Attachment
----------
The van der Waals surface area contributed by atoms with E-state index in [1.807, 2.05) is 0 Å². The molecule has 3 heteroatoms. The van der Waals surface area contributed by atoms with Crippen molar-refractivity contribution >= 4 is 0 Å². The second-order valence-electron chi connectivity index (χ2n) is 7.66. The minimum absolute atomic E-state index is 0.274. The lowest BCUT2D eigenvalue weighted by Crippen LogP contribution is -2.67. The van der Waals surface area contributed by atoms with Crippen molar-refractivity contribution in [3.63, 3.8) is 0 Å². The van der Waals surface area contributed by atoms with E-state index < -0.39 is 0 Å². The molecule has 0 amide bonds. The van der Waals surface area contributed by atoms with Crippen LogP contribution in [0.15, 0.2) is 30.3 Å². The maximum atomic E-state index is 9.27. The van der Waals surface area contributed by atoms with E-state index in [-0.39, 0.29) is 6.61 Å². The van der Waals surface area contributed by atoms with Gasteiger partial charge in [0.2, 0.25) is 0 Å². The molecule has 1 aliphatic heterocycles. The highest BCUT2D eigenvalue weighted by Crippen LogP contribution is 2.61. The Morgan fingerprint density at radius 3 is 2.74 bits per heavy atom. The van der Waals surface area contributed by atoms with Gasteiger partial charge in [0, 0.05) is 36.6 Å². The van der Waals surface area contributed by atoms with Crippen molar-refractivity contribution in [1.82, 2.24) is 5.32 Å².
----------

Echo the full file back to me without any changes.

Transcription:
The van der Waals surface area contributed by atoms with E-state index in [1.807, 2.05) is 0 Å². The molecule has 3 heteroatoms. The van der Waals surface area contributed by atoms with Crippen molar-refractivity contribution >= 4 is 0 Å². The second-order valence-electron chi connectivity index (χ2n) is 7.66. The minimum absolute atomic E-state index is 0.274. The lowest BCUT2D eigenvalue weighted by Crippen LogP contribution is -2.67. The van der Waals surface area contributed by atoms with Crippen molar-refractivity contribution in [3.63, 3.8) is 0 Å². The van der Waals surface area contributed by atoms with E-state index < -0.39 is 0 Å². The molecule has 0 amide bonds. The van der Waals surface area contributed by atoms with Crippen LogP contribution in [0.15, 0.2) is 30.3 Å². The maximum atomic E-state index is 9.27. The van der Waals surface area contributed by atoms with E-state index in [-0.39, 0.29) is 6.61 Å². The van der Waals surface area contributed by atoms with Gasteiger partial charge in [0.2, 0.25) is 0 Å². The molecule has 1 aliphatic heterocycles. The highest BCUT2D eigenvalue weighted by Crippen LogP contribution is 2.61. The Morgan fingerprint density at radius 3 is 2.74 bits per heavy atom. The van der Waals surface area contributed by atoms with Gasteiger partial charge in [0, 0.05) is 36.6 Å². The van der Waals surface area contributed by atoms with Crippen molar-refractivity contribution in [1.82, 2.24) is 5.32 Å².